For the first time in 213 years, there will be no Christmas mass at Notre Dame here. Since 1803, the iconic gothic cathedral has hosted a Christmas mass but the devastating inferno of 15 April has put the tradition on hold, Efe news reported.
Instead, the mass officiated by Dean Patrick Chauvet has moved to the church of Saint Germain l'Auxerrois. That church is one kilometre away and has since become the replacement cathedral of Notre Dame and has hosted Sunday Mass under the archbishop of the city, Michel Aupetit.
"The scaffolding continues to pose a threat," he said on Tuesday in an interview with the radio RTL station. Chauvet added that it will take "several months" to carefully dismantle it so that the whole of the cathedral does not suffer.
There are 500 tons of metal scaffolding tubes that must be removed one by one. Once the task is completed, the condition of the vaults that were subjected to temperatures between 900 and 1,000 degrees during the fire, will be assessed.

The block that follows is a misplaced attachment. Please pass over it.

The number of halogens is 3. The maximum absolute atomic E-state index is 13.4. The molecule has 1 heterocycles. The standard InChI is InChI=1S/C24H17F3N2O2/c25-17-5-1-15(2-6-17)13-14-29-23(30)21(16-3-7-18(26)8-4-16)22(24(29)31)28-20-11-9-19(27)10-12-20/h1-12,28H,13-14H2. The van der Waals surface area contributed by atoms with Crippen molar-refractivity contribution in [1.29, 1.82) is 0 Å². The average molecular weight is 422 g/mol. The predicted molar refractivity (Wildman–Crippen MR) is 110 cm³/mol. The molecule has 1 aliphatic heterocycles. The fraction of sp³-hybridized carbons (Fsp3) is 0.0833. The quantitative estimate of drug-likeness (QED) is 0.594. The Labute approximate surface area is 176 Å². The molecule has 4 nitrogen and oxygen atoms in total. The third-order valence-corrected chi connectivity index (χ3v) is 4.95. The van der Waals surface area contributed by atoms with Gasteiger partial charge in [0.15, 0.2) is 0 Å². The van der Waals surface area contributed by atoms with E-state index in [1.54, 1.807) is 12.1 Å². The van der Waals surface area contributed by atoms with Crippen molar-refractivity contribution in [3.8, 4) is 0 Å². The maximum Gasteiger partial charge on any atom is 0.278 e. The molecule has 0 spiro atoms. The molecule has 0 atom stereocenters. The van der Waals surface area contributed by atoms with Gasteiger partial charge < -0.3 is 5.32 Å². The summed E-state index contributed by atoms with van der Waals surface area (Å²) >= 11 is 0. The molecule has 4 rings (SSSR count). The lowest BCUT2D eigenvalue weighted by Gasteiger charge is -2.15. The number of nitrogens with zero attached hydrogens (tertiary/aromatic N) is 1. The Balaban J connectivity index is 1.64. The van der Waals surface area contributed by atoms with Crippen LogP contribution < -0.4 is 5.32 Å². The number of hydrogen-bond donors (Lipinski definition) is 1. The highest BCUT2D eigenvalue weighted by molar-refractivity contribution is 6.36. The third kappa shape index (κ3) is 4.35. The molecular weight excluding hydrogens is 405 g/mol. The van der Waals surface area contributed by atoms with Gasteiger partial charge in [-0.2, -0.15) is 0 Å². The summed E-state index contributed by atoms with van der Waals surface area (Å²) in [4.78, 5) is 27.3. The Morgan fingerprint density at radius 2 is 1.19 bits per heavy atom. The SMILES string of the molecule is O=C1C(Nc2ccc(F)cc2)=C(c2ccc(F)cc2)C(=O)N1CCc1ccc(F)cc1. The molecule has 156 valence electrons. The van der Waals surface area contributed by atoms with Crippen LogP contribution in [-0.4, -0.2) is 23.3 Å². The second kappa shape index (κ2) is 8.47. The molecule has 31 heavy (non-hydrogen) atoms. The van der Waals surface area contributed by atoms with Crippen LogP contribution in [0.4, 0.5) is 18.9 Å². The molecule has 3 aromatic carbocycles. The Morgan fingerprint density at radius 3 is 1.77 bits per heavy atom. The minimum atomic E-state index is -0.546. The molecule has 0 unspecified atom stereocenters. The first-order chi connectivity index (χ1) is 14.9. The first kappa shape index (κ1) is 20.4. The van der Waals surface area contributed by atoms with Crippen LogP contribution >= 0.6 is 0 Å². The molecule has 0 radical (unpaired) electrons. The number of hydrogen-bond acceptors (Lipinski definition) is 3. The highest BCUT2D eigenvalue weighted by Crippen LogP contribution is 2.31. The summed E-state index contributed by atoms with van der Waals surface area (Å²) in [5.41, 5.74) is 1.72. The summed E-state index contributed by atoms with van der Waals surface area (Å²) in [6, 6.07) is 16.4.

It will be necessary to wait for the spring to outline a calendar for the next phase of restoration work that will not begin until early 2021, Aupetit warned in an interview with Le Parisien. Some 85 million euros will be spent on the consolidation phase alone.
For now, donation pledges of around 900 million euros from 110 countries continue to trickle in, according to Chauvet. "That shows that there is an affective dimension" with Notre Dame, "the heart of France and the history of France," he said.
General Jean-Louis Georgelin, who heads the reconstruction of Notre Dame, has said the cathedral will aim to open again on 16 April 2024, five years after the fire.